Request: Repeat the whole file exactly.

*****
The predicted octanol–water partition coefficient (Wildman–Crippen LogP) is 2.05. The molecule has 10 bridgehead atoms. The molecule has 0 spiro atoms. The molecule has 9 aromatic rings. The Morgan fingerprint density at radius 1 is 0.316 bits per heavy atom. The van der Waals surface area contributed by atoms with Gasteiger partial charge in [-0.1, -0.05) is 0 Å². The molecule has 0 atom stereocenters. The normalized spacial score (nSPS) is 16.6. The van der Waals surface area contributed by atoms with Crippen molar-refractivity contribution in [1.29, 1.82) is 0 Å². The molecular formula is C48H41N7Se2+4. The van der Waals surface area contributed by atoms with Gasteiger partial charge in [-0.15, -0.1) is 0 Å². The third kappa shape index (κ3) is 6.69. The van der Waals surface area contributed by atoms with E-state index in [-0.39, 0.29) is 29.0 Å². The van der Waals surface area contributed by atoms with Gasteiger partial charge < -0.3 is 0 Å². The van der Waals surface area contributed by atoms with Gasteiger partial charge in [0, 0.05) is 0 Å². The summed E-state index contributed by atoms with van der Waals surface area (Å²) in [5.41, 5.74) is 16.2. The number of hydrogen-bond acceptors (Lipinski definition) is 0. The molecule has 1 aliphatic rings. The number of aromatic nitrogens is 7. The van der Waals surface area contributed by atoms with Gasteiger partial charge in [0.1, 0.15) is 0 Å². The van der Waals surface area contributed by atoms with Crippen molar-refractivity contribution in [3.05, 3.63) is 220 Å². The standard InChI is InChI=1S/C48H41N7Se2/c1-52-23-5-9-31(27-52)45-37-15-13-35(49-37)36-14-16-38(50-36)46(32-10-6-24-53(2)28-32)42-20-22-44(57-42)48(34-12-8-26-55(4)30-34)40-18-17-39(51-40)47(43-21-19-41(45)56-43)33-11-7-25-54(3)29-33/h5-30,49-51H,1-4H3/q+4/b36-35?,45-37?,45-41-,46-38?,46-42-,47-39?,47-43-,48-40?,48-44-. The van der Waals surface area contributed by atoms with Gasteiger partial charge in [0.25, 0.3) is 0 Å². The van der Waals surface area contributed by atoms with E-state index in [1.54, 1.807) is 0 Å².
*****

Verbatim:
The predicted octanol–water partition coefficient (Wildman–Crippen LogP) is 2.05. The molecule has 10 bridgehead atoms. The molecule has 0 spiro atoms. The molecule has 9 aromatic rings. The Morgan fingerprint density at radius 1 is 0.316 bits per heavy atom. The van der Waals surface area contributed by atoms with Gasteiger partial charge in [-0.1, -0.05) is 0 Å². The molecule has 0 atom stereocenters. The normalized spacial score (nSPS) is 16.6. The van der Waals surface area contributed by atoms with Crippen molar-refractivity contribution in [1.29, 1.82) is 0 Å². The molecular formula is C48H41N7Se2+4. The van der Waals surface area contributed by atoms with Gasteiger partial charge in [-0.15, -0.1) is 0 Å². The third kappa shape index (κ3) is 6.69. The van der Waals surface area contributed by atoms with E-state index in [-0.39, 0.29) is 29.0 Å². The van der Waals surface area contributed by atoms with Gasteiger partial charge < -0.3 is 0 Å². The van der Waals surface area contributed by atoms with Gasteiger partial charge in [0, 0.05) is 0 Å². The summed E-state index contributed by atoms with van der Waals surface area (Å²) in [5.41, 5.74) is 16.2. The number of hydrogen-bond acceptors (Lipinski definition) is 0. The molecule has 1 aliphatic rings. The number of aromatic nitrogens is 7. The van der Waals surface area contributed by atoms with Gasteiger partial charge in [0.1, 0.15) is 0 Å². The van der Waals surface area contributed by atoms with Crippen molar-refractivity contribution in [3.05, 3.63) is 220 Å². The standard InChI is InChI=1S/C48H41N7Se2/c1-52-23-5-9-31(27-52)45-37-15-13-35(49-37)36-14-16-38(50-36)46(32-10-6-24-53(2)28-32)42-20-22-44(57-42)48(34-12-8-26-55(4)30-34)40-18-17-39(51-40)47(43-21-19-41(45)56-43)33-11-7-25-54(3)29-33/h5-30,49-51H,1-4H3/q+4/b36-35?,45-37?,45-41-,46-38?,46-42-,47-39?,47-43-,48-40?,48-44-. The van der Waals surface area contributed by atoms with Gasteiger partial charge in [0.25, 0.3) is 0 Å². The van der Waals surface area contributed by atoms with E-state index in [1.54, 1.807) is 0 Å².